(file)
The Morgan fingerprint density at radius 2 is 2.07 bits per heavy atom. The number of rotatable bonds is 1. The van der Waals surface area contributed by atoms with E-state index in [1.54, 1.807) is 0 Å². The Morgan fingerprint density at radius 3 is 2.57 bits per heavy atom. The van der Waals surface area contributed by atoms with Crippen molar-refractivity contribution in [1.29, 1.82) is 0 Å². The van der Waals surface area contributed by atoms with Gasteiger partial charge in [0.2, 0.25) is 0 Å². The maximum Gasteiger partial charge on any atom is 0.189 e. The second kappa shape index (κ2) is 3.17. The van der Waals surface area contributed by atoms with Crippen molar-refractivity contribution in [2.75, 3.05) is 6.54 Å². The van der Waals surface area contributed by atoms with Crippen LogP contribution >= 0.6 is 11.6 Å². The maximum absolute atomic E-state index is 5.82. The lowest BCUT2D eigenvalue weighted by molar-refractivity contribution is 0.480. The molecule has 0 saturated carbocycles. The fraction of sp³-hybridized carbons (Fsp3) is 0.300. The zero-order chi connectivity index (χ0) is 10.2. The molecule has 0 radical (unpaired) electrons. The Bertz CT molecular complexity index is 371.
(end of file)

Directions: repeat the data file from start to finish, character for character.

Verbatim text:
The Morgan fingerprint density at radius 2 is 2.07 bits per heavy atom. The number of rotatable bonds is 1. The van der Waals surface area contributed by atoms with E-state index in [1.54, 1.807) is 0 Å². The Morgan fingerprint density at radius 3 is 2.57 bits per heavy atom. The van der Waals surface area contributed by atoms with Crippen molar-refractivity contribution in [1.29, 1.82) is 0 Å². The van der Waals surface area contributed by atoms with Gasteiger partial charge in [0.2, 0.25) is 0 Å². The maximum Gasteiger partial charge on any atom is 0.189 e. The second kappa shape index (κ2) is 3.17. The van der Waals surface area contributed by atoms with Crippen molar-refractivity contribution in [2.75, 3.05) is 6.54 Å². The van der Waals surface area contributed by atoms with Crippen LogP contribution >= 0.6 is 11.6 Å². The maximum absolute atomic E-state index is 5.82. The lowest BCUT2D eigenvalue weighted by molar-refractivity contribution is 0.480. The molecule has 0 saturated carbocycles. The fraction of sp³-hybridized carbons (Fsp3) is 0.300. The zero-order chi connectivity index (χ0) is 10.2. The molecule has 0 radical (unpaired) electrons. The Bertz CT molecular complexity index is 371.